I really enjoy the Yakuza series, but I haven’t played that many of them.
I’ve only grabbed the ones that are on PC, so that currently means 0, Kiwami 1 and 2, and now, Like A Dragon. The series has always been really fun for me, and it was something I got into by watching other people play via Let’s Plays on YouTube (most notably the Super Best Friends Yakuza 0 run).
Like A Dragon is an interesting case study in how you take a franchise and tweak it into something different and new without changing the stuff people love about it. In the case of Yakuza, it is a strong open-world game that uses the smaller, more compact Japanese city plans and approximations as a means to allow for a sort of Grand Theft Auto-inspired game that is less violent and less aggressive in many ways, with a focus on the fun elements of being open world. Yakuza’s density means every corner can be handcrafted and stacked with content, from story elements to minigames to sidestories. It also turns the insider’s lens on Japanese culture and its oddities, focusing on the seedy underbelly aspects like hostess bars and soaplands all the way through to the silly, like cults and grown men in diapers, a thing that has been featured in more than one entry of the game!
The core gameplay of Yakuza in the past has been on action combat – using multiple attack buttons to create combos and special moves that do a lot of damage, using elements of the environment to enhance attacks, and on dramatic boss battles.
Like A Dragon changes two things about the franchise that can be seen as large shifts – the first is that it moves almost entirely away from the grimy setting of Kamurocho (based on Tokyo’s real-life red light district Kabukicho) and to a new city in Yokohama, which offers new things to explore like immigrant culture in Japan through it’s largest Chinatown and the effects of capitalist culture on people through the lens of homeless encampments. It isn’t the first Yakuza to step out of Kamurocho, but so far at least, it barely grazes that familiar setting in favor of building a larger and different city vibe with its fictional Izekai Ijincho.
The second major change, and certainly the largest, is that the combat you might know and love from prior entries is gone completely. In its place is a very well made, hilariously implemented JRPG. You level your characters, equip them with gear, grind up their jobs, and have options for magic and even summoning.
While it seems like a joke, the RPG elements are actually very well crafted. To keep the Yakuza action flavor, there are incentives for faster play (attacking a downed enemy while they remain down causes bonus damage) but the core is a turn-based game, and it is actually very enjoyable. The UI is clean, clear, and readable, and characters gain experience both for their own level and for their job, with both adding stat bonuses and offering different attacks and abilities. Everything is grounded very well in the game’s fiction, and none of it feels too outlandish or out of place…well, I mean, you know, compared to the standard outlandishness of Yakuza.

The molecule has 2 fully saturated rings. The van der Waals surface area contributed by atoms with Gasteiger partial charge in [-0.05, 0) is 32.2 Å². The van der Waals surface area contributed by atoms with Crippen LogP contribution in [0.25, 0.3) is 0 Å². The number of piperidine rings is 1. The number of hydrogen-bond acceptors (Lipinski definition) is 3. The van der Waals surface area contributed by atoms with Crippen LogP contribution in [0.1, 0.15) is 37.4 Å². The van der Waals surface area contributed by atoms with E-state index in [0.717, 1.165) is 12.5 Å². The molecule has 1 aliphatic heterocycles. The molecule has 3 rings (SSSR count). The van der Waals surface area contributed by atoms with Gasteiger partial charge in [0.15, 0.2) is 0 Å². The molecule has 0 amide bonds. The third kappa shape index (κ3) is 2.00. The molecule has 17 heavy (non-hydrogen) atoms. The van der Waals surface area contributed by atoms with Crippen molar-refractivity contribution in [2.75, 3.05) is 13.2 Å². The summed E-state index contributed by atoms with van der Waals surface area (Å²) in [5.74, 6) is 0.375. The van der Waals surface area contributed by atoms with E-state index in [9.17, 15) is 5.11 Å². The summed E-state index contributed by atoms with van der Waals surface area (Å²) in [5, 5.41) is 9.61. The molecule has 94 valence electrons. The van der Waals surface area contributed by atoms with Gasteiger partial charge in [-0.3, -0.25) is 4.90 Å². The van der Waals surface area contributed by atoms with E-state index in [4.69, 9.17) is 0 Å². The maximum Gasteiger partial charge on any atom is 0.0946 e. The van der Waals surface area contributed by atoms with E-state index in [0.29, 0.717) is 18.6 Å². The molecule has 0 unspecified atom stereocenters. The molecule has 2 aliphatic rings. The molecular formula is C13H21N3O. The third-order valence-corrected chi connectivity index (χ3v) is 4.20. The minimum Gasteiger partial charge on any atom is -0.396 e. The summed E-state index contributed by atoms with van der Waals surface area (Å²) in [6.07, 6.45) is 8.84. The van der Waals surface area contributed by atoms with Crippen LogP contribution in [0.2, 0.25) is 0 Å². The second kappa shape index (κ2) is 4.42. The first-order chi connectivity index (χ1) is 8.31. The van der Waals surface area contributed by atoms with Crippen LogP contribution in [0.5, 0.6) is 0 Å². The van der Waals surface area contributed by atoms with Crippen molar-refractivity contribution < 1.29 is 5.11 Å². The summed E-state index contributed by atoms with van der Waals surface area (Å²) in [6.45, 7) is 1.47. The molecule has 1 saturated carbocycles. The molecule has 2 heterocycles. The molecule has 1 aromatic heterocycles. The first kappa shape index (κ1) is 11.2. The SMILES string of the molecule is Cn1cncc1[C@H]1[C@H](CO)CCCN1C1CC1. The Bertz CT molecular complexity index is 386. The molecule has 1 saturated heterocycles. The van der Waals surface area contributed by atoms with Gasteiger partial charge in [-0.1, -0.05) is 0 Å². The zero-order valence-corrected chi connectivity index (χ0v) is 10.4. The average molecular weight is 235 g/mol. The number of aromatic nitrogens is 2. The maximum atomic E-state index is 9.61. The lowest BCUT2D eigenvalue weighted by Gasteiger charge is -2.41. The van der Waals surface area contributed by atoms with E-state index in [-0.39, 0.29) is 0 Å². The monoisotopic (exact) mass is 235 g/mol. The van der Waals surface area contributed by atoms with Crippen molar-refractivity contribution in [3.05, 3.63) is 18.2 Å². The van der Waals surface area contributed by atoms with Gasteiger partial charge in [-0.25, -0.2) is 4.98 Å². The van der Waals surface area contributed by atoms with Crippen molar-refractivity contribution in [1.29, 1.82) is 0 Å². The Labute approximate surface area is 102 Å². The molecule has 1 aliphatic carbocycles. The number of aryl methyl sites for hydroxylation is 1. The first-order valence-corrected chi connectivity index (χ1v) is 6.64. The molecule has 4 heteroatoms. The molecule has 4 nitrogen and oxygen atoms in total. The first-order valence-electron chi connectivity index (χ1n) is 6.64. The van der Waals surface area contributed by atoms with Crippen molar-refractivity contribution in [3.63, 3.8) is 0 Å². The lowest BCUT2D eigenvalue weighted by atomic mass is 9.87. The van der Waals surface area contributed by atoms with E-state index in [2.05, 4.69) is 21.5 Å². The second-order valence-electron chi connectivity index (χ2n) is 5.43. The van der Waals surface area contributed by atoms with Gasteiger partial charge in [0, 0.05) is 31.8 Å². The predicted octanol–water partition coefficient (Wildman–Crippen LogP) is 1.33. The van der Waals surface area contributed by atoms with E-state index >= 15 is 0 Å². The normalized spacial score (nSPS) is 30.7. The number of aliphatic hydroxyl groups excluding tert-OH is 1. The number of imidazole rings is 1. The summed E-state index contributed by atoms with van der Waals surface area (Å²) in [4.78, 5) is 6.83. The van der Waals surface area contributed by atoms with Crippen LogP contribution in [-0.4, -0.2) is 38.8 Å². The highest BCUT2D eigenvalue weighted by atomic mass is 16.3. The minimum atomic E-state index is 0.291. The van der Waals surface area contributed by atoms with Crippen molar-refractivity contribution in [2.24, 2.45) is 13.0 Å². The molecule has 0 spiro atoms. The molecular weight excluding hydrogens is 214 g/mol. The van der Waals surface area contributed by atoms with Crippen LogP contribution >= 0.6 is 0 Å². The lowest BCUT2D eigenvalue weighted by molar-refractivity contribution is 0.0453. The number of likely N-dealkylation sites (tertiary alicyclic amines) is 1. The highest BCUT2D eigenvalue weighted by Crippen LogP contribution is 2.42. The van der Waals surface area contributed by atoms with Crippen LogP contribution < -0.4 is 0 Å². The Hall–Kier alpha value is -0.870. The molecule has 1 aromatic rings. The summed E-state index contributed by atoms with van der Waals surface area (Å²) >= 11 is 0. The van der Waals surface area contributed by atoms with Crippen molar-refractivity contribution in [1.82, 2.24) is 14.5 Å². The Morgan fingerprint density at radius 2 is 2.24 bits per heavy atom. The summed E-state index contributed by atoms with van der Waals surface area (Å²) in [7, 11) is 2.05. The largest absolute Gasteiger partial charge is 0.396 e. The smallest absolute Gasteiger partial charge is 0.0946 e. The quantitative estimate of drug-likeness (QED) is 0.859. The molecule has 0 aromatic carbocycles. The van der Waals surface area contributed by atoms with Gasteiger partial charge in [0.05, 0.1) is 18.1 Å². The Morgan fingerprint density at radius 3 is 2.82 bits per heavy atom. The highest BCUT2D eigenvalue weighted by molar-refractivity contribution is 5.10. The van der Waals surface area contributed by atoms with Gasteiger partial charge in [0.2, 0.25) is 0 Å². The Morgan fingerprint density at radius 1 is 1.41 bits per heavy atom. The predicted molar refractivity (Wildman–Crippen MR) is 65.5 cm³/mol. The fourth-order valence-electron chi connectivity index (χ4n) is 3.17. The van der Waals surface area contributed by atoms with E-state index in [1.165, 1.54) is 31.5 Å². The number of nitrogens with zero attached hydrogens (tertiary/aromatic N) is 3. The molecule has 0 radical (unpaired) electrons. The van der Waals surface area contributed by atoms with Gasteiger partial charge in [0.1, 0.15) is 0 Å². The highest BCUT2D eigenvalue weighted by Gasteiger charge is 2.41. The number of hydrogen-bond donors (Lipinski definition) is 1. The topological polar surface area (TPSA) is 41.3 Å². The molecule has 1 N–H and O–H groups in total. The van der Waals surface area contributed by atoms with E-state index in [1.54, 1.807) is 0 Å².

I’m currently working on chapter 5 of 15 in the game, and I’ve spent around 14 hours playing according to Steam, with a mix of story focus and skipping around to do a few sidestories and some experience grinding before a big quest, so while I won’t claim I’ve seen enough to say it is the best game or anything like that, it is really damn good.
One final change worth discussing is the voice acting, as Like a Dragon is the first title since the early PS2 releases to have an English voice track. Here, it is offered as a choice – subs or dubs, and so far I’ve played with and enjoyed the dubbed English audio. They’ve taken a lot of care with the voice actors to make characterization feel in-line with the dialogue and they’ve even straightforwardly kept the Japanese-isms in the spoken dialogue, like san, kun, and chan titles on people’s names, and even the pronunciation of the Japanese names is kept closer to the native tongue and less like an English speaker would want to say them after reading them, which is nice. The only oddity I’ve noticed with voices so far is that the game does not have supplemental NPC audio in English, so side-story NPCs without spoken dialogue or with minimal spoken dialogue will still use Japanese speech for their brief utterances before a text box, and non-named enemies also use their original Japanese VA work, as do shopkeepers. It isn’t bad at all, I just note it because it can sometimes feel slightly dissonant.
All in all, as a pickup on the Steam sale marked down, I am extremely pleased with the game and as the Steam sale ends today, I would encourage you to pick it up if you like Yakuza but have been on the fence about the changes, or are just looking for an awesome modern JRPG to play.